SILVER SPRING, Md. - An experimental hepatitis C drug from Johnson & Johnson has won unanimous support from government advisers who say the medication should be approved to treat patients infected with the liver-destroying virus.
All 19 members of the Food and Drug Administration's panel of virus experts voted in favor of approving J&J's simeprevir, a daily pill designed to eliminate the most common form of hepatitis C.
The FDA is not required to follow the group's recommendations, though it often does. A decision on the drug is expected next month.
Roughly 3.2 million people in the U.S. have hepatitis C, a blood-borne disease that causes liver damage and is blamed for 15,000 deaths a year. J&J is one of a half-dozen companies working to develop more effective treatments for the virus as it threatens to become a major health epidemic among baby boomers and middle-age Americans.
"We clearly need better drugs and the evidence is strong that this is a better drug," said panelist Dr. Curt Hagedorn of the Central Arkansas Veterans Healthcare Service.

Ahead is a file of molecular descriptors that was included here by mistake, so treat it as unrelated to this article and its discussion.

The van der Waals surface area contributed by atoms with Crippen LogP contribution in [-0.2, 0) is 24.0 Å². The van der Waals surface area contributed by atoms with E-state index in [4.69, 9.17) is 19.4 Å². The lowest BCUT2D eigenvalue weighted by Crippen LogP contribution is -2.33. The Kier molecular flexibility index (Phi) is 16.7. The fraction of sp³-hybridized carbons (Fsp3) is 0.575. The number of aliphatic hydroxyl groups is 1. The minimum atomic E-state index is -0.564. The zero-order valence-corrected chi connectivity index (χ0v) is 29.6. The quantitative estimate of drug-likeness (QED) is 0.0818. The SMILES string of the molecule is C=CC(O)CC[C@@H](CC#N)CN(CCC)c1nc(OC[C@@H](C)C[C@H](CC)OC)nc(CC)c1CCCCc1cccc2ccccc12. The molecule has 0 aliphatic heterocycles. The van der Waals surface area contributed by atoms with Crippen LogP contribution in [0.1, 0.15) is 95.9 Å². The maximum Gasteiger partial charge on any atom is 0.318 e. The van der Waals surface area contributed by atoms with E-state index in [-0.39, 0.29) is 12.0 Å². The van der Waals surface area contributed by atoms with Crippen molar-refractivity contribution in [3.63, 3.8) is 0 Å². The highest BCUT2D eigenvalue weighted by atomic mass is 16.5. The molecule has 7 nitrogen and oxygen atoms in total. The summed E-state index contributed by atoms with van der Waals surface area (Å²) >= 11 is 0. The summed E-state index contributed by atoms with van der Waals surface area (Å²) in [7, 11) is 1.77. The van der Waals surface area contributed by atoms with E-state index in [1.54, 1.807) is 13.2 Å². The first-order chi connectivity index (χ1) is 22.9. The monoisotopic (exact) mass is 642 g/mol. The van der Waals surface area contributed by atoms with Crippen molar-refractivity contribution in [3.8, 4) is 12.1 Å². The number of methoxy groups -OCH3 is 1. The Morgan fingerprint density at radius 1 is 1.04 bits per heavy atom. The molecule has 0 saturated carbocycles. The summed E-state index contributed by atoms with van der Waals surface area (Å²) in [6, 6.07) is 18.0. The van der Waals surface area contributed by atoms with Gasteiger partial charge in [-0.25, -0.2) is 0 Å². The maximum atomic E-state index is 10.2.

New Brunswick, N.J.-based J&J is seeking approval to combine its pill with the long-established drug cocktail used to treat the most common form of the virus.
Despite the unanimous vote Thursday, the panel's endorsement came with a number of conditions.
The panelists stressed that the drug is less effective in patients with a common genetic mutation called Q80K and that people with the abnormality should be screened out so they can receive other drugs. The group also said the drug's label should warn patients and doctors that sunburn is a common side effect.